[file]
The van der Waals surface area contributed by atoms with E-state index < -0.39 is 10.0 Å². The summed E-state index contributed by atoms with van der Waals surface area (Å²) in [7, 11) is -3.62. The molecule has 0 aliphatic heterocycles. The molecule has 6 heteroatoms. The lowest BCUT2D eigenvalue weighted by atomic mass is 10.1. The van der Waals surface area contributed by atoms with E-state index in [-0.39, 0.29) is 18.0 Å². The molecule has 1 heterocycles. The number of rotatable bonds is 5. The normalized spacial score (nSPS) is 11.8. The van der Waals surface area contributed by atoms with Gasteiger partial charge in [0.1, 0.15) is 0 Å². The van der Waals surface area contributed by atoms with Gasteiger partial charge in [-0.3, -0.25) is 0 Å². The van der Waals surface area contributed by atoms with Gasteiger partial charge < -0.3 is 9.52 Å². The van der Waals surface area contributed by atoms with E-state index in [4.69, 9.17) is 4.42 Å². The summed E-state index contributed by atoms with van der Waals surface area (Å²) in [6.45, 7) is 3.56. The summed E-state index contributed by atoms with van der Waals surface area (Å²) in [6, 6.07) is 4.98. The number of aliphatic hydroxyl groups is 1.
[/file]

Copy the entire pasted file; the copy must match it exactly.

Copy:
The van der Waals surface area contributed by atoms with E-state index < -0.39 is 10.0 Å². The summed E-state index contributed by atoms with van der Waals surface area (Å²) in [7, 11) is -3.62. The molecule has 0 aliphatic heterocycles. The molecule has 6 heteroatoms. The lowest BCUT2D eigenvalue weighted by atomic mass is 10.1. The van der Waals surface area contributed by atoms with E-state index in [-0.39, 0.29) is 18.0 Å². The molecule has 1 heterocycles. The number of rotatable bonds is 5. The normalized spacial score (nSPS) is 11.8. The van der Waals surface area contributed by atoms with Gasteiger partial charge in [0.1, 0.15) is 0 Å². The van der Waals surface area contributed by atoms with Gasteiger partial charge in [-0.3, -0.25) is 0 Å². The van der Waals surface area contributed by atoms with Gasteiger partial charge < -0.3 is 9.52 Å². The van der Waals surface area contributed by atoms with E-state index in [4.69, 9.17) is 4.42 Å². The summed E-state index contributed by atoms with van der Waals surface area (Å²) in [6.45, 7) is 3.56. The summed E-state index contributed by atoms with van der Waals surface area (Å²) in [6, 6.07) is 4.98. The number of aliphatic hydroxyl groups is 1.